It’s been over a year since I first wrote about my Third Culture Kid travel lifestyle on a flight back from Amsterdam, so it feels only right to reflect on my feelings again now that I’ve arrived to live here in Amsterdam for real. I’ve been trying to write this blog post for a while, but I keep struggling with finding the right words, the right tone, the right narrative.
I could write about how positively intoxicating it has been to move to this beautiful, dynamic, and international city filled with exhilarating opportunities. The sincere, silent joy of sitting by a canal eating a cookie (from Van Stapele of course, where else!) watching boats swim by. The comically slow journey it takes me to bike to every engagement I have in this city because I often have to stop not once, not twice, but at least five or six times to take another photo of these magical Amsterdam views and entrancing canal houses. The thrill I experience every time I take a second to stop what I’m doing and remember that yes, I actually live here, in Amsterdam, and that this life is not a dream. Moving here has been the greatest privilege, and sometimes I just cannot begin to fathom just how lucky I am to be here.
But moving here has also been one of the scariest things I’ve ever done. I didn’t know if I would make any close friends, I didn’t know if I’d ever feel truly at home in this new place, and I didn’t know how to deal with being a whole ocean away from so many close, loving friends I’ve made the past 7 years in America. The past four months here have definitely been filled with hilarious awkwardness, uncomfortable obstacles, and sometimes even inconceivable loneliness. I could write about the guilty pain that arises when looking at social media and seeing it’s a friend’s birthday, and realizing you not only will not be able to share this day that celebrates their wonderful life when them but you also don’t know if you ever will again. The sense of disquietude that surfaces in the moments of goodbye to close friends from far away when realizing you have no idea when you’ll ever see them again. That at times, my very existence feels strange and unnatural in this new place where everything and everyone is unfamiliar.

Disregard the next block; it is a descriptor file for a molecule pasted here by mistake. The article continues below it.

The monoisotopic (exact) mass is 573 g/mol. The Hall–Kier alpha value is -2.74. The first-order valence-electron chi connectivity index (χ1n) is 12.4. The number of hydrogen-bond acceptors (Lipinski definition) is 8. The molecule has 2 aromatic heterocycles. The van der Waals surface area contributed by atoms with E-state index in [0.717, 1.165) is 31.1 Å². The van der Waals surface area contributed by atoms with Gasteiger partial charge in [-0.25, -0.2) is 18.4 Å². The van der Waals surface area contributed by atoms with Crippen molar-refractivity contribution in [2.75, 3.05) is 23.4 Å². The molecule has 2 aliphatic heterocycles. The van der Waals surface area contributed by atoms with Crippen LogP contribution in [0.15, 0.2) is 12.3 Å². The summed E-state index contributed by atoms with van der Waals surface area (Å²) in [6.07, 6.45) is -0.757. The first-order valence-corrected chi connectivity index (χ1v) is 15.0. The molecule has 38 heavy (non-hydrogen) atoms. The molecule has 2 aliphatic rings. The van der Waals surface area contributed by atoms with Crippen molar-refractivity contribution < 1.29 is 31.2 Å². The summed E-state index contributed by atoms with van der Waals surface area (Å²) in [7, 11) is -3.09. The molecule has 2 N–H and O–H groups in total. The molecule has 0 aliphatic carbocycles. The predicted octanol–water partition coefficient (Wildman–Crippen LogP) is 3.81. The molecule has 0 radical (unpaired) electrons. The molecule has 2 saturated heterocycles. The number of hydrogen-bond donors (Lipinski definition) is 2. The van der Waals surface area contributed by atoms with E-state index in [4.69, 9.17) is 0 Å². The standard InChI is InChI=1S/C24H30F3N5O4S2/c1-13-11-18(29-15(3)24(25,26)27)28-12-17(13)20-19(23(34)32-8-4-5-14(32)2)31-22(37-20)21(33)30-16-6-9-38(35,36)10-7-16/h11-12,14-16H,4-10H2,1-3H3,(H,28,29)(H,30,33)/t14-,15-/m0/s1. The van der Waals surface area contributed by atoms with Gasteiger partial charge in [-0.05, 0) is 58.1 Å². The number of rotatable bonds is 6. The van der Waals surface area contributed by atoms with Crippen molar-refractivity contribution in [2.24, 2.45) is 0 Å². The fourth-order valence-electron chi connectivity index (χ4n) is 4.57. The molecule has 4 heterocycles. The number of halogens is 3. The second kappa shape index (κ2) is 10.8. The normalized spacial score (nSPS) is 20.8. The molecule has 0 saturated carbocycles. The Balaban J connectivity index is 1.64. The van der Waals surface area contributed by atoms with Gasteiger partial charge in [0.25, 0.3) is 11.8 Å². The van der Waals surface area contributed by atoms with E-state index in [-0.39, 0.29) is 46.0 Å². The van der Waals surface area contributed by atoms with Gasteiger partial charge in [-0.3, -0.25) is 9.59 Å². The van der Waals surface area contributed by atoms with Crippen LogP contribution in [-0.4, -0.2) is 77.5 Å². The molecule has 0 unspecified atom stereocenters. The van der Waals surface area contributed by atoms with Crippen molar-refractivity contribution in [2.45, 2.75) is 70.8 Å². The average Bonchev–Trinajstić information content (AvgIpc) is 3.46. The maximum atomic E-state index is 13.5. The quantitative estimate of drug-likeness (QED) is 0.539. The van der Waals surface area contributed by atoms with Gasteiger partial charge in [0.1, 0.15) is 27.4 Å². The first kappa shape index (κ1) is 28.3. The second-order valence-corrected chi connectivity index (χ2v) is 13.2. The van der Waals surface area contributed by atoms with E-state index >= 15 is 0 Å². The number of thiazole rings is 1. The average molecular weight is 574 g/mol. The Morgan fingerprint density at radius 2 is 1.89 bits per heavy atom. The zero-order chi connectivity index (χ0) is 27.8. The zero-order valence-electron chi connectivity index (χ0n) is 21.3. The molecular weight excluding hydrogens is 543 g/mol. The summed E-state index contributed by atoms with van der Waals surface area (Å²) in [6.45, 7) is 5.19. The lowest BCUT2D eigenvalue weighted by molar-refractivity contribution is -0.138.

I feel so uncomfortable writing about the pain and challenges I experience in my life because I really recognize how privileged I am to even have the opportunity to sit here and write about them at all. How privileged I am to have been able to move here to Amsterdam, when so many others are denied entry to not just this country but to almost all, facing uncertain futures and separated from the places and people they hold dear. To have many places I’ve been able to call home, when according to the UNHCR 65.6 million people worldwide have been forced from theirs. My American passport, as is true for many Western passports, has given me one of the most valuable freedoms in life, the ease of mobility, a privilege that has shaped me into who I am today and never will I forget to be grateful for this.
I write of my experience moving here not to forget or even downplay these privileges, but to reflect and share some insight into the dualities of this life, of what moving across the world really feels like. Every day we are confronted with photos, movies, and advertisements filled with happy images, short, silly captions, beautiful places, and gorgeous people. Our life is saturated with only one side of the story, the side people carefully construct for you to see, that everything else – the bad, the ugly, the hurt, the pain – is ignored or forgotten. But we should also be sharing our pain, the moments where we feel lost, alone, scared, and empty, because its all of these moments together that make us who we are.
I still don’t know what I want to do, I still find myself questioning if I’m heading in the right direction, and I’m still struggling to build a home here in Amsterdam so far from my friends and family. It frightens me to have moved here to pursue this life, a life that I’m not even 100% sure is right for me. But since moving here I’ve also made incredible friendships, seen beautiful views, and gained treasured opportunities to learn more about who I am and what I want from life. I’ve honestly never been happier, the type of happy where you actually feel warm from the inside. So yes, I live in Amsterdam, and life has truly never been better.